Buying a used car

Buying a used car

Contents

Before you buy

When you buy a second-hand vehicle, your rights are the same as when you buy any other goods. However, there are some differences and you should read this information before deciding what action to take. There can also be particular problems with second-hand vehicles because a second-hand vehicle may have many hidden faults. Whether or not you can make a complaint or take any action if the vehicle is faulty may depend on the age and make of the vehicle, the price you paid for it and any description given by the seller.

If there is a problem with a vehicle, it is important to act as quickly as possible after buying it. This is because, in many cases, your claim will depend on the condition of the vehicle at the time of sale. Because the condition of a second-hand vehicle can vary greatly, it will be harder to prove that there is a genuine complaint if the vehicle has been used for some time.

When you buy a second-hand vehicle, your rights depend on whether you bought it from:

  • A dealer
  • At a live auction
  • From a private seller
  • Over the internet
See below for a discussion of the different ways of buying second-hand cars.

Take expenses into consideration

Decide what you want and how much you can afford. Include the cost of insurance, MOT, road tax, petrol, repairs and servicing. If you are taking out a loan, add up the repayments and ensure you're happy with the total and that you're certain you can afford them.

Shop around

Don't rush into a decision. Shop around. Look at car magazines and price guides to see what is available for the price you want to pay.

Ask for car advice

If you don't know much about cars, it's a good idea to take someone with you who does. Or you could pay for an independent inspection by a professional mechanic or one of the motoring organisations like the AA or RAC. It costs between £100 and £300, but could save you money in the long run.

Ways to buy

Buying from a dealer

Buying from a dealer is the safest way of buying as you get the maximum protection of the law. However, there are always risks when dealing with any business you're unfamiliar with, so look for an established firm with a good reputation. Ask the advice of friends and look for a trade association sign which should mean the dealer follows a code of practice.

The Retail Motor Industry Federation or the Scottish Motor Trade Association can give you a list of dealers that are trade association members and who follow a code of practice. Look for a dealer whose cars have been inspected by an independent engineer or one of the motoring organisations. Ask to see the report on the car you want to buy. It will not be as detailed as one you pay for yourself, but will provide useful information. Or choose a dealer with a quality-checking scheme, such as Ford Direct or Vauxhall's Network Q.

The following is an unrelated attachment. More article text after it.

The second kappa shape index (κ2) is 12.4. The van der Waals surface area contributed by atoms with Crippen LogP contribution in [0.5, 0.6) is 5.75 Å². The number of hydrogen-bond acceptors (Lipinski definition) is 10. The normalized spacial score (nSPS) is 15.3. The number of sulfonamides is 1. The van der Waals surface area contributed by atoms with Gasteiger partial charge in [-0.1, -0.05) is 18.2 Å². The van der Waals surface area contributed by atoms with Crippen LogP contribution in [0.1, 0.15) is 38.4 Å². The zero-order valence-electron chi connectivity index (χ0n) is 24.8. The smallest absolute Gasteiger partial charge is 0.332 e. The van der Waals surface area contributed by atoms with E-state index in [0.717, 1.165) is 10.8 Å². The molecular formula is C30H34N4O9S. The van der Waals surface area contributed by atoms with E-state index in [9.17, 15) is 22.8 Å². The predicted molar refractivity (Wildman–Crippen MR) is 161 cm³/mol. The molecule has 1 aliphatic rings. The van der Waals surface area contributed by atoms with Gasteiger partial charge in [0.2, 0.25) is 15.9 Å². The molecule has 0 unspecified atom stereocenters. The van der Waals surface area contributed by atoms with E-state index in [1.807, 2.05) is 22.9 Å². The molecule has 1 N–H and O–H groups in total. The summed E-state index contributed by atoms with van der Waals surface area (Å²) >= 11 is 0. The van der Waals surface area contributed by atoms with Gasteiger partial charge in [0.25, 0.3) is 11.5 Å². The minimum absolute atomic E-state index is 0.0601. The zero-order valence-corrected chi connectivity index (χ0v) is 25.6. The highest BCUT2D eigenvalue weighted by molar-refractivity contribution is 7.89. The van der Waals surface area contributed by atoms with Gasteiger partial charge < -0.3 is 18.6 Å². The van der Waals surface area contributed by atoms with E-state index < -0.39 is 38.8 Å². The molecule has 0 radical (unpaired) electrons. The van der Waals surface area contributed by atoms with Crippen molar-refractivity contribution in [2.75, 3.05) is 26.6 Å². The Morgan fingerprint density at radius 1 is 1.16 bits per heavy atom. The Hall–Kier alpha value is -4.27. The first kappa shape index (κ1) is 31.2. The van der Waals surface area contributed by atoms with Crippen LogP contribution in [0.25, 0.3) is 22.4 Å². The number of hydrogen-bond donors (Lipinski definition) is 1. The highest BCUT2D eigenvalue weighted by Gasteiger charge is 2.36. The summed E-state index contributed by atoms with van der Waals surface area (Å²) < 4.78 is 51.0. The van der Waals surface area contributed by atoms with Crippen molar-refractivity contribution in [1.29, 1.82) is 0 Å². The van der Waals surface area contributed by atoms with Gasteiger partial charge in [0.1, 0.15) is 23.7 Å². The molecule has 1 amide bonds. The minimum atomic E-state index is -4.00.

Your rights when buying from a dealer

When buying from a dealer, the law says a car must be:

  • Of satisfactory quality. It must meet the standard a reasonable person would regard as acceptable, bearing in mind the way it was described, how much it cost and any other relevant circumstances. Amongst other things, this covers the appearance and finish of the car, its safety and its durability. The car must be free from defects, except when they were pointed out to you by the seller.
  • As described. A car said to have 'one careful lady owner' shouldn't turn out to have three previous owners, all males under 22.
  • Reasonably fit for any normal purpose. It should get you from A to B.
  • Reasonably fit for any other purpose you specify to the seller, for example, towing a caravan.
These rights are not affected by any mechanical breakdown insurance (which is often sold by dealers if the manufacturer's warranty has run out), guarantee or warranty giving additional protection.

If you inspect the car, or someone does so for you, the dealer may not be liable for any faults which should have been uncovered by the inspection. It's a good idea to get a description of the vehicle's condition from the dealer; ask whether there is a pre-sale inspection checklist. If there is a problem and you traded your old car for the dealership car, then you are entitled to have it back if it's still available.

If the dealer agrees to repair the vehicle, the repairs have to be carried out within a reasonable time and without significant inconvenience to you. The dealer must pay the costs of the repairs. If the repair has taken a long time, you may be able to use a service loan car or claim compensation, for example, for the cost of hiring a vehicle. If the dealer refuses to repair the vehicle, you are entitled to get it repaired elsewhere and claim back the cost from the dealer. If the vehicle can't be repaired or replaced or this is considered too expensive, taking into account the type of fault, you may have the right to get some or all of your money back. You will have to negotiate with the dealer to decide on what would be a reasonable amount. In deciding what is reasonable, you will need to take into account how much use you have had out of the vehicle.